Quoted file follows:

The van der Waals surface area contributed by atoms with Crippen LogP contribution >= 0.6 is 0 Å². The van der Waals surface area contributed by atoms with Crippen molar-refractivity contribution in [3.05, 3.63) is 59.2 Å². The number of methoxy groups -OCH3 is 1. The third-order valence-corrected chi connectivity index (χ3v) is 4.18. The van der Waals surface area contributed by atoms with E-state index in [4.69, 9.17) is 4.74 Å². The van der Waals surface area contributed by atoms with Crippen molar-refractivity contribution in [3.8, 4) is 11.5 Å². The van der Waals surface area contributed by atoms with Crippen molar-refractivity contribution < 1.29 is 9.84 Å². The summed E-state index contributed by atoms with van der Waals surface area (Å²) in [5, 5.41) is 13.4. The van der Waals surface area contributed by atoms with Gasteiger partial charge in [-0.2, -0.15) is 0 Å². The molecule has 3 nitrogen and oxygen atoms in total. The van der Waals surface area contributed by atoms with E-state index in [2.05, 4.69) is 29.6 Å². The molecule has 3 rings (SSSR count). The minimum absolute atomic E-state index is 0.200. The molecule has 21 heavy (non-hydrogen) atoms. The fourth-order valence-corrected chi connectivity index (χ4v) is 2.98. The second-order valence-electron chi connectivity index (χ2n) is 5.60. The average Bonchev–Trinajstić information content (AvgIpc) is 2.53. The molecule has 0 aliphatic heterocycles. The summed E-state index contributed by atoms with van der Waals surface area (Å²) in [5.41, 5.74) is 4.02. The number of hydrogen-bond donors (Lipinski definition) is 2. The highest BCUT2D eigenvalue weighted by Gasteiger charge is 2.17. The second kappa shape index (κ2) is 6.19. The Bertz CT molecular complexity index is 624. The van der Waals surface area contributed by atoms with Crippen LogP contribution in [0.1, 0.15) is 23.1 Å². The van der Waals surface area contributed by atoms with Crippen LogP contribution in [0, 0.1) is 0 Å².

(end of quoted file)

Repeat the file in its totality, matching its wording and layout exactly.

The van der Waals surface area contributed by atoms with Crippen LogP contribution >= 0.6 is 0 Å². The van der Waals surface area contributed by atoms with Crippen molar-refractivity contribution in [3.05, 3.63) is 59.2 Å². The number of methoxy groups -OCH3 is 1. The third-order valence-corrected chi connectivity index (χ3v) is 4.18. The van der Waals surface area contributed by atoms with E-state index in [4.69, 9.17) is 4.74 Å². The van der Waals surface area contributed by atoms with Crippen molar-refractivity contribution in [3.8, 4) is 11.5 Å². The van der Waals surface area contributed by atoms with Crippen molar-refractivity contribution < 1.29 is 9.84 Å². The summed E-state index contributed by atoms with van der Waals surface area (Å²) in [5, 5.41) is 13.4. The van der Waals surface area contributed by atoms with Gasteiger partial charge in [-0.2, -0.15) is 0 Å². The molecule has 3 nitrogen and oxygen atoms in total. The van der Waals surface area contributed by atoms with E-state index in [2.05, 4.69) is 29.6 Å². The molecule has 3 rings (SSSR count). The minimum absolute atomic E-state index is 0.200. The molecule has 21 heavy (non-hydrogen) atoms. The fourth-order valence-corrected chi connectivity index (χ4v) is 2.98. The second-order valence-electron chi connectivity index (χ2n) is 5.60. The average Bonchev–Trinajstić information content (AvgIpc) is 2.53. The molecule has 0 aliphatic heterocycles. The summed E-state index contributed by atoms with van der Waals surface area (Å²) in [5.41, 5.74) is 4.02. The number of hydrogen-bond donors (Lipinski definition) is 2. The highest BCUT2D eigenvalue weighted by Gasteiger charge is 2.17. The second kappa shape index (κ2) is 6.19. The Bertz CT molecular complexity index is 624. The van der Waals surface area contributed by atoms with Crippen LogP contribution in [0.1, 0.15) is 23.1 Å². The van der Waals surface area contributed by atoms with Crippen LogP contribution in [0, 0.1) is 0 Å².